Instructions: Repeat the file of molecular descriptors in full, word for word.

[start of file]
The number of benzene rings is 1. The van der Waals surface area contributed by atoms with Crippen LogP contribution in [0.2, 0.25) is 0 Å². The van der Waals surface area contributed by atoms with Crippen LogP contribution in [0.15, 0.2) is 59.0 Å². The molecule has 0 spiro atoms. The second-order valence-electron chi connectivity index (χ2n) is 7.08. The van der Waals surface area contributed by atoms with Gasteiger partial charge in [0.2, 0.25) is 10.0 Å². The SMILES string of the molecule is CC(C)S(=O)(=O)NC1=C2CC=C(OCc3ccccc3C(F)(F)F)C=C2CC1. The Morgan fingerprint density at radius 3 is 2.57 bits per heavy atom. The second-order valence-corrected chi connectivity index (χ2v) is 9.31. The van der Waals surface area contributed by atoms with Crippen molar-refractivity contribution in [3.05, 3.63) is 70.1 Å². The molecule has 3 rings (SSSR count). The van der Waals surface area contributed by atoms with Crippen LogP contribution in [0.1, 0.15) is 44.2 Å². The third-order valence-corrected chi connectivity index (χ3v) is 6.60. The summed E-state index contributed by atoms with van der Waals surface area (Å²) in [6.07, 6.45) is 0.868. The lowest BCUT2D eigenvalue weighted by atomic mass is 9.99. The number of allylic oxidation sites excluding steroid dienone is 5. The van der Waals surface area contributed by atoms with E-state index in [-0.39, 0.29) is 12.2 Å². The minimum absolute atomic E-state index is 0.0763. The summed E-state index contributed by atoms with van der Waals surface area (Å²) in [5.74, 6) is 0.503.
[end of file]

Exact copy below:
The number of benzene rings is 1. The van der Waals surface area contributed by atoms with Crippen LogP contribution in [0.2, 0.25) is 0 Å². The van der Waals surface area contributed by atoms with Crippen LogP contribution in [0.15, 0.2) is 59.0 Å². The molecule has 0 spiro atoms. The second-order valence-electron chi connectivity index (χ2n) is 7.08. The van der Waals surface area contributed by atoms with Gasteiger partial charge in [0.2, 0.25) is 10.0 Å². The SMILES string of the molecule is CC(C)S(=O)(=O)NC1=C2CC=C(OCc3ccccc3C(F)(F)F)C=C2CC1. The Morgan fingerprint density at radius 3 is 2.57 bits per heavy atom. The second-order valence-corrected chi connectivity index (χ2v) is 9.31. The van der Waals surface area contributed by atoms with Crippen molar-refractivity contribution in [3.05, 3.63) is 70.1 Å². The molecule has 3 rings (SSSR count). The van der Waals surface area contributed by atoms with Crippen LogP contribution in [0.1, 0.15) is 44.2 Å². The third-order valence-corrected chi connectivity index (χ3v) is 6.60. The summed E-state index contributed by atoms with van der Waals surface area (Å²) in [6.07, 6.45) is 0.868. The lowest BCUT2D eigenvalue weighted by atomic mass is 9.99. The number of allylic oxidation sites excluding steroid dienone is 5. The van der Waals surface area contributed by atoms with E-state index in [-0.39, 0.29) is 12.2 Å². The minimum absolute atomic E-state index is 0.0763. The summed E-state index contributed by atoms with van der Waals surface area (Å²) in [5.74, 6) is 0.503.